part in great functions. For some time she had rather evaded talk of
the future. Palliser had known that the future had seemed to be
closing in upon her, and leaving her staring at a high blank wall.
Persons whose fortunate names had ceased to fall easily from her lips
appeared again upon the horizon. Miss Alicia was impressed anew with
the feeling that she had known every brilliant or important personage
in the big world of social London; that she had taken part in every
dazzling event. Tembarom somehow realized that she had been afraid of
something or other, and was for some reason not afraid any more. Such
a change, whatsoever the reason for it, ought to have had some effect
on her daughter. Surely she would share her luck, if luck had come to

But Lady Joan sat apart and kept her eyes upon her book. This was one
of the things she often chose to do, in spite of her mother's
indignant protest.

"I came here because you brought me," she would answer. "I did not
come to be entertaining or polite."

She was reading this evening. She heard every word of Lady Mallowe's
agreeable and slightly excited conversation. She did not know exactly
what had happened; but she knew that it was something which had buoyed
her up with a hopefulness which exhilarated her almost too much--as an
extra glass of wine might have done. Once or twice she even lost her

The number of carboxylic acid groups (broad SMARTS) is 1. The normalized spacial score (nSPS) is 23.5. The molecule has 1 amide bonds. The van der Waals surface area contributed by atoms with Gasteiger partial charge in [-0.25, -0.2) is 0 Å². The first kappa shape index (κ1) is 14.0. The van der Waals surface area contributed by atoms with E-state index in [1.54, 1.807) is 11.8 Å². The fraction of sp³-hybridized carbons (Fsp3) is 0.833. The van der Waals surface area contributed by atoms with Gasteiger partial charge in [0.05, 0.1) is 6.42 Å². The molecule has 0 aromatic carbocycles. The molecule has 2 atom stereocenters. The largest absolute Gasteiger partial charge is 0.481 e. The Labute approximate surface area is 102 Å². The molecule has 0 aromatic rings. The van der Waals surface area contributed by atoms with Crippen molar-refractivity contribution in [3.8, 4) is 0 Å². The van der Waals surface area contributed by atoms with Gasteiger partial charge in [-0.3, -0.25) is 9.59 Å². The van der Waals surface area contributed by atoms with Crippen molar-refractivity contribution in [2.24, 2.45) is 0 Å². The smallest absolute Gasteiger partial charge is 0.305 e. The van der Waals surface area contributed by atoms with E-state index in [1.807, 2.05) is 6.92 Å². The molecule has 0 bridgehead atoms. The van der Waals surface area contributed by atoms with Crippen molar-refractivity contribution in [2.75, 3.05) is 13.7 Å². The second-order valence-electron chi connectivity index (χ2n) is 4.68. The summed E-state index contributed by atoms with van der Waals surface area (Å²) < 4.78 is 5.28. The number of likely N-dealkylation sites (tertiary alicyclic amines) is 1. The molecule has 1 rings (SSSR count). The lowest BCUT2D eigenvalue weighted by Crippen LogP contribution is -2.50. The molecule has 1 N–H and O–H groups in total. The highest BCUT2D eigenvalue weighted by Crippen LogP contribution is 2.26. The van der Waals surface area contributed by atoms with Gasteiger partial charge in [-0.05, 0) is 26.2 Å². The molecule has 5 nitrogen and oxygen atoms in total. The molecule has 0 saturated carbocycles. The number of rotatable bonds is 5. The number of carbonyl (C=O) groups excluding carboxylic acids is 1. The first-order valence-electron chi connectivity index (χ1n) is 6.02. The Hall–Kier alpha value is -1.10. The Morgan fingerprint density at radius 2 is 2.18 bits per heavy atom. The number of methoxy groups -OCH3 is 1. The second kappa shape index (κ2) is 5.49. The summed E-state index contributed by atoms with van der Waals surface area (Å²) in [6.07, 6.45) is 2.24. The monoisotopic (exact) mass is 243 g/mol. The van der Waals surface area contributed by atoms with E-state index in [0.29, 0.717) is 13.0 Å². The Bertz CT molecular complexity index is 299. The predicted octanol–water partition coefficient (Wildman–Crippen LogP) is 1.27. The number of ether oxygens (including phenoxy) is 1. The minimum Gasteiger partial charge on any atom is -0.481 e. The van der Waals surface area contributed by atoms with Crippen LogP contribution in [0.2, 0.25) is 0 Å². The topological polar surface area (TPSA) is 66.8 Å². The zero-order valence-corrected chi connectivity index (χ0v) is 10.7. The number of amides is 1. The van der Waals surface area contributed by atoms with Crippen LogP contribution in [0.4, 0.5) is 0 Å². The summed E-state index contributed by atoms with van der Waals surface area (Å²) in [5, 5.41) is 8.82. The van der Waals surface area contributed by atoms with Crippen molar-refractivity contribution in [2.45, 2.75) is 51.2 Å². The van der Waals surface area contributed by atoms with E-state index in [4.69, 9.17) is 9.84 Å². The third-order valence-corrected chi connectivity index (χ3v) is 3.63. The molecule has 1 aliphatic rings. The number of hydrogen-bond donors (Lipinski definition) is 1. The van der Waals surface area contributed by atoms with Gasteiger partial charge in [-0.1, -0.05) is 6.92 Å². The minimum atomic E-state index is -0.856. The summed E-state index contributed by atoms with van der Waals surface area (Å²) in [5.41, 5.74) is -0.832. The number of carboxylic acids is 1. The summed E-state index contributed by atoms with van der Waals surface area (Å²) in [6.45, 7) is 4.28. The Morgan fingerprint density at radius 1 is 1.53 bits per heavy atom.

head a little and was a trifle swaggering. T. Tembarom would not
recognize the slip, but Joan saw Palliser's faint smile without
looking up from her book. He observed shades in taste and bearing.
Before her own future Joan saw the blank wall of stone building itself
higher and higher. If Sir Moses had capitulated, she would be counted
out. With what degree of boldness could a mother cast her penniless
daughter on the world? What unendurable provision make for her? Dare
they offer a pound a week and send her to live in the slums until she
chose to marry some Hebrew friend of her step-father's? That she knew
would be the final alternative. A cruel little smile touched her lips,
as she reviewed the number of things she could not do to earn her
living. She could not take in sewing or washing, and there was nothing
she could teach. Starvation or marriage. The wall built itself higher
and yet higher. What a hideous thing it was for a penniless girl to be
brought up merely to be a beauty, and in consequence supposably a
great lady. And yet if she was born to a certain rank and had height
and figure, a lovely mouth, a delicate nose, unusual eyes and lashes,
to train her to be a dressmaker or a housemaid would be a stupid
investment of capital. If nothing tragic interfered and the right man
wanted such a girl, she had been trained to please him. But tragic
things had happened, and before her grew the wall while she pretended
to read her book.

T. Tembarom was coming toward her. She had heard Palliser suggest a
game of billiards.

"Will you come and play billiards with us?" Tembarom asked. "Palliser
says you play splendidly."

"She plays brilliantly," put in Lady Mallowe. "Come, Joan."